House Banking Committee Chairman Jim Leach has hinted in recent weeks that he's willing to compromise on financial reform by letting banks enter a small amount of commercial business.

But so far, Rep. Leach has not budged from the meager offering in his bill, which would allow owners of uninsured wholesale financial institutions to invest 7% of their assets in commercial businesses.

Asked Monday after a speech whether he really plans to compromise, Rep. Leach refused to answer. Instead the Iowa Republican said he will present his latest thinking Wednesday when he testifies before House Banking's capital markets subcommittee.

"It will be a very interesting statement on Wednesday," Rep. Leach said.

Administration officials, congressional staffers, and industry lobbyists said they knew nothing of Rep. Leach's plans.

However, American Bankers Association chief lobbyist Edward L. Yingling said many industry lobbyists have become convinced that Rep. Leach is willing to let banks enter a limited amount of commercial business.

One clue came Feb. 19 in a speech to the Exchequer Club, when Rep. Leach suggested that the commercial "basket" for wholesale financial institutions be increased from 7%.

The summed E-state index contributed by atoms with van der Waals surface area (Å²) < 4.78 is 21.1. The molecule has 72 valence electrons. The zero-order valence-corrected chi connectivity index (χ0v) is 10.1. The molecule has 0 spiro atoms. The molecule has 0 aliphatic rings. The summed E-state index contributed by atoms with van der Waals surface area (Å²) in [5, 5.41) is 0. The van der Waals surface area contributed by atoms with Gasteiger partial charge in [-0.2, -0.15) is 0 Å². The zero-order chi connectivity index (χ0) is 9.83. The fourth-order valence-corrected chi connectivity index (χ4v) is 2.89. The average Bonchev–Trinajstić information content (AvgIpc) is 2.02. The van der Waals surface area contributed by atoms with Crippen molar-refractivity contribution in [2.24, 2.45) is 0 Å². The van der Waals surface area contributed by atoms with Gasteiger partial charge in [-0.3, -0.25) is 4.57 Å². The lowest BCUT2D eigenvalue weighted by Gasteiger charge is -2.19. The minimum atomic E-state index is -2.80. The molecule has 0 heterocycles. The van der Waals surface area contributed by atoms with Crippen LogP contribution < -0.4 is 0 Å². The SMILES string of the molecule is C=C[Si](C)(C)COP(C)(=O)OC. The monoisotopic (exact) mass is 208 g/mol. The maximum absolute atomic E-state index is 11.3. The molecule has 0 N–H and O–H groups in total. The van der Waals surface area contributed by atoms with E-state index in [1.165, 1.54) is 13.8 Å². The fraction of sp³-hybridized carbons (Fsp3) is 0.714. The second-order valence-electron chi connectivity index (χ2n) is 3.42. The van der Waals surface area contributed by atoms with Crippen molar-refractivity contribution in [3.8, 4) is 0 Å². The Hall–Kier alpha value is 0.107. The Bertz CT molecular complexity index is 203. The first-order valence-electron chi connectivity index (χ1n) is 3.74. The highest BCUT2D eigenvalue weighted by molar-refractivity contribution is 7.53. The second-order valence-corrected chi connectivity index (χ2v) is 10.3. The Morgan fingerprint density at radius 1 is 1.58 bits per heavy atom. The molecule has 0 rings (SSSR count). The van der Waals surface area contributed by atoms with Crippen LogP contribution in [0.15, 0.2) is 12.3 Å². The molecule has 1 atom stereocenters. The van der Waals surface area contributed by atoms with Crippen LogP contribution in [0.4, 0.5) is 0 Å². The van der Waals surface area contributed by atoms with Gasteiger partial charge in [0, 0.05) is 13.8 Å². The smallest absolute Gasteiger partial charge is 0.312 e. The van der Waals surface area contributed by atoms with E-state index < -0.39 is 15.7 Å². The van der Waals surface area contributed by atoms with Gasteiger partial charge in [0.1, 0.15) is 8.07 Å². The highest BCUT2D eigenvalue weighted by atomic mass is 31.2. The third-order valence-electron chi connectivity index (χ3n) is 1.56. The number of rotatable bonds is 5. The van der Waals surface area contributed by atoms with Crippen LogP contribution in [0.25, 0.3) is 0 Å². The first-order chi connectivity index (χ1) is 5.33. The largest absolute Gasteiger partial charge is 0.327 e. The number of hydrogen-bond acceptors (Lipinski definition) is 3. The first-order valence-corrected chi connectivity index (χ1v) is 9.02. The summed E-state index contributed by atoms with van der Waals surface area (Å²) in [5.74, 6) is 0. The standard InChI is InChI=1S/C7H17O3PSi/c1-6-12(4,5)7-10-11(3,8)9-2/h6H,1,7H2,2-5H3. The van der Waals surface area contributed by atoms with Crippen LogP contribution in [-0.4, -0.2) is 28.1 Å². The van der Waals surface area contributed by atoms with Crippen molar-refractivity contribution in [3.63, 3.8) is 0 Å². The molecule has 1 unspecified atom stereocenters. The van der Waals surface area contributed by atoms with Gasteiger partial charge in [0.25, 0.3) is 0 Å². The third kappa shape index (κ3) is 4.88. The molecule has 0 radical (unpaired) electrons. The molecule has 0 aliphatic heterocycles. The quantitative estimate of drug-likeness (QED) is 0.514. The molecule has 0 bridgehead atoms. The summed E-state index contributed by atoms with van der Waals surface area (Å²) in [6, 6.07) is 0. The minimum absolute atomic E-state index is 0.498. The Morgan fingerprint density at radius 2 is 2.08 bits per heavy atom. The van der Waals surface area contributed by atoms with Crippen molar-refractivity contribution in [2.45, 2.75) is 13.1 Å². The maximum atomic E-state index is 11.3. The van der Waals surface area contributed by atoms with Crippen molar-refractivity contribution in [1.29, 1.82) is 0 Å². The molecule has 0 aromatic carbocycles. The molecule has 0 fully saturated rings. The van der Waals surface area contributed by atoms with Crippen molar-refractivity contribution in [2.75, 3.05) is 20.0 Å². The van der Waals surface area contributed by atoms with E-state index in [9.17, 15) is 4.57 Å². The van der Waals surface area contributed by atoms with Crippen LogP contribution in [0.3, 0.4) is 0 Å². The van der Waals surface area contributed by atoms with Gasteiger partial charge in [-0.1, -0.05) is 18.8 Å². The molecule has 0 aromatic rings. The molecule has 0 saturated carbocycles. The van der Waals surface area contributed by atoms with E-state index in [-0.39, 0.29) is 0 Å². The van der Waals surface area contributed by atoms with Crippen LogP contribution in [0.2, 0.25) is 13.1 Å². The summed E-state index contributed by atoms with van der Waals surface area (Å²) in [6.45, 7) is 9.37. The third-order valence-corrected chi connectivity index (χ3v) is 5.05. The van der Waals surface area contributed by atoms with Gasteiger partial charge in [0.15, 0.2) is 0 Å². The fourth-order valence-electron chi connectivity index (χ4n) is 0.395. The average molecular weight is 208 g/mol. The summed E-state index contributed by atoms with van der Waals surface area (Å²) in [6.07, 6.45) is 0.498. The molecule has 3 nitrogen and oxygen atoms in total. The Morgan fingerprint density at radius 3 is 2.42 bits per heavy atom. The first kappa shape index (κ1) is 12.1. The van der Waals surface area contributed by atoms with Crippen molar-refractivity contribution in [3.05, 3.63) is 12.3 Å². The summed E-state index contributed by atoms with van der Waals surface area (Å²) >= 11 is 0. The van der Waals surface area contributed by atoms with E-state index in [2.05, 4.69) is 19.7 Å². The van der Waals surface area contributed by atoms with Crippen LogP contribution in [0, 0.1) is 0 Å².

Though his legislation would forbid owners of federally insured institutions from holding any nonfinancial assets, many of the industry experts attending the lunch left convinced that Rep. Leach would consider opening the door for commercial banks.

"People did draw the conclusion that he would be open to considering a small commercial basket for banks," Mr. Yingling said.

Some lobbyists also speculated that Federal Reserve Chairman Alan Greenspan's Feb. 13 endorsement of an unspecified "small commercial basket" for banks persuaded Rep. Leach to compromise.

Separately, 36 companies ranging from American Express Co. to Hawaiian Electric Industries to J.P. Morgan & Co. asked Treasury Secretary Robert E. Rubin to support "the broadest possible model of reform."

"Affiliations should not be restricted by a definition or interpretation over what is and what is not financial," the March 5 letter states.

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